I’ve also been incredibly lucky to have gotten a lot of help from a bunch of smarter people—writers and editors alike—from a bunch of different places. And I learned a lot while in grad school getting my master’s in English. And I have a phenomenal wife who’s been as supportive as an overly ambitious young writer can dream of.

And man, I’m rambling. I blame the Red Bull.

2. How did the story come about? Billy does a lot of talks, we learn later in the story, so in some ways he probably made for one of the better subjects to center a story around. He reminds me of R.A. Dickey in Gary Smith’s recent story for Sports Illustrated. 

I found Dillon’s story a couple of years ago, and without getting into the whole thing, I’ll just say that a magazine that was going to do something on it never did. Then, a few months ago, I began working with Glenn at SB Nation Longform, where they are doing some truly remarkable work. After my last story—the one about Montaous Walton—I was looking for something new. I have this folder full of ideas on my computer, and I came back across Bill Dillon’s, and did a bit of Googling and made a few phone calls, you know, to get an update on his life, and then I called Glenn and talked to him about it. He told me to write up a couple of paragraphs for him to circulate with the SB Nation crew, they liked it, and so they assigned it to me.

3. What was the reporting process like? How much time did you spend with him in his town? Who did you interview? How many times?

Everyone you’d expect. As far as in person, I spent a couple of days with Billy and his girlfriend, but they were super busy getting ready for a big cross-country trip they were taking in their RV—and then I had some emergency family stuff come up, which cut my trip to Chapel Hill short, so I didn’t get all the access I might’ve liked, but when it comes to family you kind of quit worrying about work and just sort of figure it out later. Turned out, I got enough. I did have some followup stuff I wanted to ask them about, but they never got back to me until after the story ran. That was frustrating, but so it goes sometimes. Fortunately, I was able to dig up tons of old articles and records and everything else—I realized that an astonishing amount of information was available online once I twisted the right knobs on the Google machine.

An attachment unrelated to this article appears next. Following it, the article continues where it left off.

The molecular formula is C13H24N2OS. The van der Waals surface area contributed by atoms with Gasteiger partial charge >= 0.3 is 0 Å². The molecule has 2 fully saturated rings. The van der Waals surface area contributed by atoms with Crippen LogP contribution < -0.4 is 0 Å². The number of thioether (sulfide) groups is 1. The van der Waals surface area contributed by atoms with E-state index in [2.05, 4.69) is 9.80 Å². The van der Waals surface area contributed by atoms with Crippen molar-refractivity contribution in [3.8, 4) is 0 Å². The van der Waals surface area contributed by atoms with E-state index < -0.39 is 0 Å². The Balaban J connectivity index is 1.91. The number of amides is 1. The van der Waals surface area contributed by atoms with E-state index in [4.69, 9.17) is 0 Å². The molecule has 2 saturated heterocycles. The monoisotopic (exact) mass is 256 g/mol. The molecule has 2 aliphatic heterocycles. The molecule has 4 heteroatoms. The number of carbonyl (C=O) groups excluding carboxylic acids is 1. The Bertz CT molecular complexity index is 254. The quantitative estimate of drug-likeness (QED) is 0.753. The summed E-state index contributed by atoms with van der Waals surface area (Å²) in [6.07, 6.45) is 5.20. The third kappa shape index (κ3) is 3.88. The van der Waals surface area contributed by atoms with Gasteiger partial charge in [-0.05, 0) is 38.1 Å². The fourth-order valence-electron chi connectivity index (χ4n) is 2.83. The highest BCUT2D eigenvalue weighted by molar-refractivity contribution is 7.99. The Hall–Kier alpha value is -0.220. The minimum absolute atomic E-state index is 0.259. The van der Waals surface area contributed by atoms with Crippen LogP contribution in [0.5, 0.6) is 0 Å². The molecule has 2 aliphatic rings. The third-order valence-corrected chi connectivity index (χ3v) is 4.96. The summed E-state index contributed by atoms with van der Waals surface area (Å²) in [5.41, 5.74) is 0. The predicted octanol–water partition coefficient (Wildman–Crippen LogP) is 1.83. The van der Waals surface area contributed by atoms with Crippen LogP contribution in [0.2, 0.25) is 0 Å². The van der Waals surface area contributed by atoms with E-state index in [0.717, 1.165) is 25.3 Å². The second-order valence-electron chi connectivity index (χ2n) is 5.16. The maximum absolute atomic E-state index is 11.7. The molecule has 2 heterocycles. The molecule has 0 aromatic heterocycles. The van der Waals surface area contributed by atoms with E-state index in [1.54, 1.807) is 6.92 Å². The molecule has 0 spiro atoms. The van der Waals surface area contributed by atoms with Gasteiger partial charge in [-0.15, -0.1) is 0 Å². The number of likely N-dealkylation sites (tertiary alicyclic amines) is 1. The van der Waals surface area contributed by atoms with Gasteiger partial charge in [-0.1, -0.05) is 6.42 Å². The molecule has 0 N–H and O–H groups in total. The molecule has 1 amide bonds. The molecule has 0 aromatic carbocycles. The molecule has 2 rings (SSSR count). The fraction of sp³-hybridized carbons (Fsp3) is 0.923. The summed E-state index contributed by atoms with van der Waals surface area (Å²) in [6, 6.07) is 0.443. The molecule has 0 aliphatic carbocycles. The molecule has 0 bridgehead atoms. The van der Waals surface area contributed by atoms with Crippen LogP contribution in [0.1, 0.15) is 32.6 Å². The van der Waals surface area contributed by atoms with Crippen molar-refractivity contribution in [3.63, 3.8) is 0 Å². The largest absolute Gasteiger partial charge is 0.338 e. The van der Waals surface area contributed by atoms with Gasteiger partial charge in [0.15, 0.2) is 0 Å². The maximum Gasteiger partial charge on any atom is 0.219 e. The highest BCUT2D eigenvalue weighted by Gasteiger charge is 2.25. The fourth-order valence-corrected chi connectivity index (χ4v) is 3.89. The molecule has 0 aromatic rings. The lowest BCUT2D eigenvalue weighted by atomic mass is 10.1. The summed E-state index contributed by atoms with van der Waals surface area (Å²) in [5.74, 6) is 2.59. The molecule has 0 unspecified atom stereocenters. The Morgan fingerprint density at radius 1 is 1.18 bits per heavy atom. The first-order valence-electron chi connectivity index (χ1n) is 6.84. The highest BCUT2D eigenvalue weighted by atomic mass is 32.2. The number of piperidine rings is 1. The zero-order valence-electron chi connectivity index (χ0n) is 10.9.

4. A lot of this story seems reliant on recreating scenes through interviews. What types of questions are you asking so that you can paint as vivid a portrait as possible? And was there any trepidation with relying on solely his memory? Those types of things can be difficult to confirm/fact check. And when you’re providing details, how do you know which to include and which aren’t as necessary? 

Yeah, there’s always a little trepidation, and there was especially in this case, because some of the things Billy and Ellen told me went directly against some of the police reports, but that gets us into very complicated things that I don’t think you care to have me ramble on about here. Ultimately, I just tried to write as honestly and fairly about everything as I could.

I have a theory about journalism, at least this narrative journalism I love so much, and it’s probably really cheesy, but whatever, I’m a deep-fried cheeseball at heart: I think that sometimes you might not be able to nail down exactly which facts are correct, but I also think that you can always nail down the heart of the story. That’s my goal, anyway. It goes without saying that I want to get all the facts right—but beyond that, I want to really understand the heart of who I’m writing about: What is the most accurate, truthful version of who this person is today, and how have they become that?

I worry that sounded just noxiously pretentious, but that’s just what’s in my brain.

I got a lot of details about the Dillon story’s scenes from a lot of different places. There were several videos that were really helpful because a lot of local stations covered Dillon’s story, and the Innocence Project of Florida did some documentary-style coverage of Dillon’s case, and that was invaluable.

As far as which details to include and which to leave out—I can’t really tell you how I choose. It kind of goes back to being as simple as I can. I try to be as simple and as clear and as engaging and as not-boring as possible.